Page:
Multi-Party Politics in Kenya: The Kenyatta & Moi States & the Triumph of the System in the 1992 Election

By David W. Throup; Charles Hornsby | Go to book overview

Two
The Independence Struggle The Development of Political Consciousness

Kenya faced severe problems at independence in 1963. During the 1950s, its various racial and ethnic groups were divided both by economic differentiation, encouraged by the British colonial government, and by the consequences of Africa's first war of liberation, the ' Mau Mau' Emergency. This revolt, which became more serious after the detention of Kenyan African Union (KAU) leader Jomo Kenyatta and other nationalist leaders on 20 October 1952, was not simply a rebellion against British colonialism but also a civil war among the Kikuyu, Kenya's largest ethnic group.1 It set poor Kikuyu, who were being dispossessed by ambitious commercial farmers, against the chiefs, successful entrepreneurs and local Christians. Many Luo, Abaluhya, Kalenjin and the people of the Rift Valley and Coast Provinces were reluctant to rally behind Kikuyu leadership, and most other Kenyans remained on the sidelines waiting to see whether the Kikuyu fighters or the colonialists would triumph. Even when Mau Mau was defeated militarily, and the Mau Mau leader in the Nyandarua forest, ' Field Marshall' Dedan Kimathi. was captured in October 1956, Kikuyu society remained deeply divided. Seven years later, at independence, the country's integrity was at best uncertain.2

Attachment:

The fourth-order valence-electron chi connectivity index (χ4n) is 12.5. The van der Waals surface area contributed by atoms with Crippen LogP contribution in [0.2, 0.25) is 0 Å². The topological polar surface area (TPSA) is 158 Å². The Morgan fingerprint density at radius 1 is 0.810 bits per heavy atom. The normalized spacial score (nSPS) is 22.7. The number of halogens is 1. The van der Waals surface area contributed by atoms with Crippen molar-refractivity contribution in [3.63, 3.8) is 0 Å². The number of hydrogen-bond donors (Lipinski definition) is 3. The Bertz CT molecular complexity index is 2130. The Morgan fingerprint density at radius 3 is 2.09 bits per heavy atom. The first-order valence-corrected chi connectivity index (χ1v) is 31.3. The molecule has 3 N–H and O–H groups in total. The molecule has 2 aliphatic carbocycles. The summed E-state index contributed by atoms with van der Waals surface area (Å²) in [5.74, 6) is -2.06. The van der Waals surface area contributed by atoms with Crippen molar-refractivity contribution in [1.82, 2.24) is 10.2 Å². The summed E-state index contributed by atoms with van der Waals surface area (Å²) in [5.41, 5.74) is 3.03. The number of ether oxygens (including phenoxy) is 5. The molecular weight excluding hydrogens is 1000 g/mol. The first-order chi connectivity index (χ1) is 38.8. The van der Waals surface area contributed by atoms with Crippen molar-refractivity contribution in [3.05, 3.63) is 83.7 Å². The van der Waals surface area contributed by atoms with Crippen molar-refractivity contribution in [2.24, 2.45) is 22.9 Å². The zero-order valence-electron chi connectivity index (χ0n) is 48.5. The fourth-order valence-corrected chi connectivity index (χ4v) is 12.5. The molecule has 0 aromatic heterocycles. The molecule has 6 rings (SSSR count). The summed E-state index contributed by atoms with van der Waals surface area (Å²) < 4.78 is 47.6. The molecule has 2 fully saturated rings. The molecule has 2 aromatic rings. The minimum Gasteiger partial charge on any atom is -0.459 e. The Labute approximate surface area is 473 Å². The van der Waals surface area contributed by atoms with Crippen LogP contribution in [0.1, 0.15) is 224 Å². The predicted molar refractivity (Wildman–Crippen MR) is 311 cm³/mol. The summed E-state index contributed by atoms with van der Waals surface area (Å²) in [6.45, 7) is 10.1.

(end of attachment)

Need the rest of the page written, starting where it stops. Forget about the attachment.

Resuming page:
The legacy of democratic institutions from the colonial era was mixed. Until the late 1950s, formal political institutions evolved as tools for the white settler community to influence colonial policy. These were adapted, however imperfectly, to represent the voice of the substantial Asian community, but the Legislative Council remained alien to African political interests. After the defeat of the Mau Mau insurrection in 1952-5, it was clear that whatever political democratisation took place would be on the terms of the British. The colonial government was far from happy about being forced into a 'premature' transfer of sovereignty but was able to influence the form it would take, ensuring that power would be handed over at independence to an African élite favouring the world view that the British felt appropriate. The first elections in which Africans were allowed

-7-

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